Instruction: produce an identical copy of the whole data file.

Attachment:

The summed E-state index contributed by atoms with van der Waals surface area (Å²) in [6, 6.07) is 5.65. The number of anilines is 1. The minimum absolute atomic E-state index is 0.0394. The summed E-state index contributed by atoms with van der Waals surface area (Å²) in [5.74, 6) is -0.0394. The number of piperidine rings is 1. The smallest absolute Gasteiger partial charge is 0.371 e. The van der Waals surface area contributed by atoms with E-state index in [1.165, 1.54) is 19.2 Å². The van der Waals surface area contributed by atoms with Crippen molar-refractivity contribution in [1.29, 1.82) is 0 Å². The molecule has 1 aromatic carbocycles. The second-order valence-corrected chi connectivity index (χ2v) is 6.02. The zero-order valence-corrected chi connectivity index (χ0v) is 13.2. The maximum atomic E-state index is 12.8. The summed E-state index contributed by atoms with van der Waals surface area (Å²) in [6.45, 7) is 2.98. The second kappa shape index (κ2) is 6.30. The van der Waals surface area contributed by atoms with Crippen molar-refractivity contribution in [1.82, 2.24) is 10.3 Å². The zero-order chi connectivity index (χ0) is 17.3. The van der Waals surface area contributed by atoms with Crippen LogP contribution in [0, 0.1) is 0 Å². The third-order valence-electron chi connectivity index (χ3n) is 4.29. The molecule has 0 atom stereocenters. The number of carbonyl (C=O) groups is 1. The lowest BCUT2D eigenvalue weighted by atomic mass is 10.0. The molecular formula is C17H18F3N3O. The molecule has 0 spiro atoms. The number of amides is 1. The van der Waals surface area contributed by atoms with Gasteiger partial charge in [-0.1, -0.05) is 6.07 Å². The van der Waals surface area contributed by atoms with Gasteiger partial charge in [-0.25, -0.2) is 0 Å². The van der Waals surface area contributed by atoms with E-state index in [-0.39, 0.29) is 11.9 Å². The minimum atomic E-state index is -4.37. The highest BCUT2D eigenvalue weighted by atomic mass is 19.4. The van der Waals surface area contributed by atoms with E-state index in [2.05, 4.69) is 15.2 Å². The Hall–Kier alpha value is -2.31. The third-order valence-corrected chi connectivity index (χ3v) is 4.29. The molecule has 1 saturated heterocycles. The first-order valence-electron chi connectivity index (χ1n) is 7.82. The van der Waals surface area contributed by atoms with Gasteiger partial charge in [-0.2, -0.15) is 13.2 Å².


The summed E-state index contributed by atoms with van der Waals surface area (Å²) in [6, 6.07) is 5.65. The number of anilines is 1. The minimum absolute atomic E-state index is 0.0394. The summed E-state index contributed by atoms with van der Waals surface area (Å²) in [5.74, 6) is -0.0394. The number of piperidine rings is 1. The smallest absolute Gasteiger partial charge is 0.371 e. The van der Waals surface area contributed by atoms with E-state index in [1.165, 1.54) is 19.2 Å². The van der Waals surface area contributed by atoms with Crippen molar-refractivity contribution in [1.29, 1.82) is 0 Å². The molecule has 1 aromatic carbocycles. The second-order valence-corrected chi connectivity index (χ2v) is 6.02. The zero-order valence-corrected chi connectivity index (χ0v) is 13.2. The maximum atomic E-state index is 12.8. The summed E-state index contributed by atoms with van der Waals surface area (Å²) in [6.45, 7) is 2.98. The second kappa shape index (κ2) is 6.30. The van der Waals surface area contributed by atoms with Crippen molar-refractivity contribution in [1.82, 2.24) is 10.3 Å². The zero-order chi connectivity index (χ0) is 17.3. The van der Waals surface area contributed by atoms with Crippen LogP contribution in [0, 0.1) is 0 Å². The third-order valence-electron chi connectivity index (χ3n) is 4.29. The molecule has 0 atom stereocenters. The number of carbonyl (C=O) groups is 1. The lowest BCUT2D eigenvalue weighted by atomic mass is 10.0. The molecular formula is C17H18F3N3O. The molecule has 0 spiro atoms. The number of amides is 1. The van der Waals surface area contributed by atoms with Gasteiger partial charge in [-0.1, -0.05) is 6.07 Å². The van der Waals surface area contributed by atoms with Gasteiger partial charge in [-0.25, -0.2) is 0 Å². The van der Waals surface area contributed by atoms with E-state index in [-0.39, 0.29) is 11.9 Å². The minimum atomic E-state index is -4.37. The highest BCUT2D eigenvalue weighted by atomic mass is 19.4. The van der Waals surface area contributed by atoms with E-state index in [2.05, 4.69) is 15.2 Å². The Hall–Kier alpha value is -2.31. The third-order valence-corrected chi connectivity index (χ3v) is 4.29. The molecule has 1 saturated heterocycles. The first-order valence-electron chi connectivity index (χ1n) is 7.82. The van der Waals surface area contributed by atoms with Gasteiger partial charge in [-0.2, -0.15) is 13.2 Å².